There are two types of men in this world: those that are comfortable with listening to music created by a woman without feeling any sense of threat to their masculinity, and the alternative—a neanderthal that assumes the second you listen to the sound of a woman singing or rapping, your penis longs for a sword fight.
This is not a new concept, but like most things triggered by the biggest pop star in the world, Beyoncé, it only becomes more prominent once she releases something. Insecure men scatter out like roaches in a RAID-less house the second the light flickers on.
One message that responded to this stuck out to me.
It's funny to see men react to other men finding Beyoncé's music enjoyable. Not unheard of to be a straight man who likes good music.
— Fondren Road Flows (@PercivalPenman) April 29, 2016
I’m embarrassed for any man who thinks listening to a woman’s music is a test of his sexuality or masculinity.
This would include numerous tweets sent out over days following the release of Lemonade.
Are there even any straight male Beyonce fans
— Kobe = GOAT (@_R0TIMI) April 24, 2016
And last year.
Straight male Beyoncé fans like myself are outcasts. Lol we're perceived as "DL," "stans," or "worshippers."
— God Complex | DRYX (@MotivateSean) February 16, 2015
And the year before that.
I think I'm one of the maybe 3% of straight male Beyonce fans.
— I love myself (@mjamal773) June 17, 2014
Of course, I’ve heard this over time in classrooms, locker rooms, and barbershops. I mean, there are men who worship Future the same way gay men and Adele worship Beyoncé. Or name any superstar athlete of the past half century here.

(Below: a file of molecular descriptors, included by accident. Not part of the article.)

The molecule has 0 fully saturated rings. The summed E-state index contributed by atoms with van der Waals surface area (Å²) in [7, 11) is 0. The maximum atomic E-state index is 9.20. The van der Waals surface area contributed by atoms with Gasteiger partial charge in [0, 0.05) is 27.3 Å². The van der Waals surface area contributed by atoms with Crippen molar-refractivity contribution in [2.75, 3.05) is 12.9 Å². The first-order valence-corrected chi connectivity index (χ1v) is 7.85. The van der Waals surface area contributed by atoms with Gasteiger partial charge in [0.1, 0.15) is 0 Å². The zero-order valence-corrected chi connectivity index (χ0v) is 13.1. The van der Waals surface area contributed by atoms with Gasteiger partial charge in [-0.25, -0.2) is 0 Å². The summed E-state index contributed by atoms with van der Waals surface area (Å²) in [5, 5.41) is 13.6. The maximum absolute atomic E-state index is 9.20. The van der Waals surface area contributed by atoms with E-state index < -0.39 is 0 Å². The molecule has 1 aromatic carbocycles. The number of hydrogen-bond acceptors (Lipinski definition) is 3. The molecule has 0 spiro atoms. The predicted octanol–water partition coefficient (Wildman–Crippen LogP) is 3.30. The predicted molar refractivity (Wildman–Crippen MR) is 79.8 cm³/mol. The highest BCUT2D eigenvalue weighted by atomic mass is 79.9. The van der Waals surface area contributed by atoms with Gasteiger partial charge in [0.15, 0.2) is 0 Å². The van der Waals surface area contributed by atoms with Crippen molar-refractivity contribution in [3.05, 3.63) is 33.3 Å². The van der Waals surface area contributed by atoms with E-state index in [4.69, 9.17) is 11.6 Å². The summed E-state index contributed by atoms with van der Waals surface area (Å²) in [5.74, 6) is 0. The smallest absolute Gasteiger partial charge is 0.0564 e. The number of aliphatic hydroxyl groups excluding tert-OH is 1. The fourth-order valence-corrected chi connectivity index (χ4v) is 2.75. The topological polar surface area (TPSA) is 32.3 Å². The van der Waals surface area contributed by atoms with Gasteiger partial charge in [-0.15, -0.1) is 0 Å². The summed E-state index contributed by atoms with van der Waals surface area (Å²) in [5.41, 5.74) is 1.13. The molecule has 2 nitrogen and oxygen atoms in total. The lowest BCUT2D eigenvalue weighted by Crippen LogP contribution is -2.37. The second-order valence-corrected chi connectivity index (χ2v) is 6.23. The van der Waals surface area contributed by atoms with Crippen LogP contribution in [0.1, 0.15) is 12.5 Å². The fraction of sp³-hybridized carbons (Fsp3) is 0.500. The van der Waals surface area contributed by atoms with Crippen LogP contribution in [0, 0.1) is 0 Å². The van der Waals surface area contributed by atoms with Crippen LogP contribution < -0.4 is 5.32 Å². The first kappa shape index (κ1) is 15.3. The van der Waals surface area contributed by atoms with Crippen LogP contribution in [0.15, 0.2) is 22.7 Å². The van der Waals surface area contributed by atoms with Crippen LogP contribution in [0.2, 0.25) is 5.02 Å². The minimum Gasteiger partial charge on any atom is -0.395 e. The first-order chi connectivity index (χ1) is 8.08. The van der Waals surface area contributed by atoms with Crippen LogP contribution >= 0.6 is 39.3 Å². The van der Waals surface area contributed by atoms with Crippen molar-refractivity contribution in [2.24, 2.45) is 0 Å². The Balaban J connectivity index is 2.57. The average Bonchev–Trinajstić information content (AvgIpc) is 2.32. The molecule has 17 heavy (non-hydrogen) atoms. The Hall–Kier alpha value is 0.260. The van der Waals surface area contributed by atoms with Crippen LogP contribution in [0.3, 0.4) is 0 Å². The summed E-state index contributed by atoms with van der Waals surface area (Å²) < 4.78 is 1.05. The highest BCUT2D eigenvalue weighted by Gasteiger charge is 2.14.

I appreciate videos like this because more times than not, you have to make light of the idiocy suffocating you. However, this addiction to hypermasculinity is vile no matter the form. Even if it’s as silly as a Beyoncé song, the root issue still hinges on the idea that, to some, you are less of a man for appreciating the art of woman. Well, a certain kind of woman. One is ultra feminine (yet strong), one who caters specifically to Black women (yet has proven again and again she can literally go as hard as her male contemporaries).
And it’s not just Beyoncé. It’s Rihanna, too. Before that, Madonna and Janet Jackson.
It’s a part of a strange pattern of those who play far too much with patriarchy to police the sexuality and masculinity of men. Appreciating a woman artist doesn’t make you anything but knowing a good thing when you hear it. It is not liking every single song like “Freakum Dress.” Even if one did, so what? I wouldn’t assume a straight man liking some Destiny’s Child tunes means he secretly longs for the affectionate touch of a man or wishes he could perform a drag set of Patti LaBelle’s rendition of “Somewhere Over The Rainbow.”
This is not a complicated concept to understand, but since I’m in the mood to play the role of kindergarten teacher, here are a few life lessons to take with you. There is no such as a girl toy and a boy toy. Likewise, boys can like girls’ songs and it does not mean they like the boys or want to be one of the girls, though even if that were the case, they can still be a big strong man.
So, everyone should be able to like an artist like Beyoncé and it mean nothing more than this: you find it good. Imagine that. Don’t be a simpleton, beloveds.
In other Bey news, we tried a few items from her Ivy Park collection and loved them! Get the details in the video below.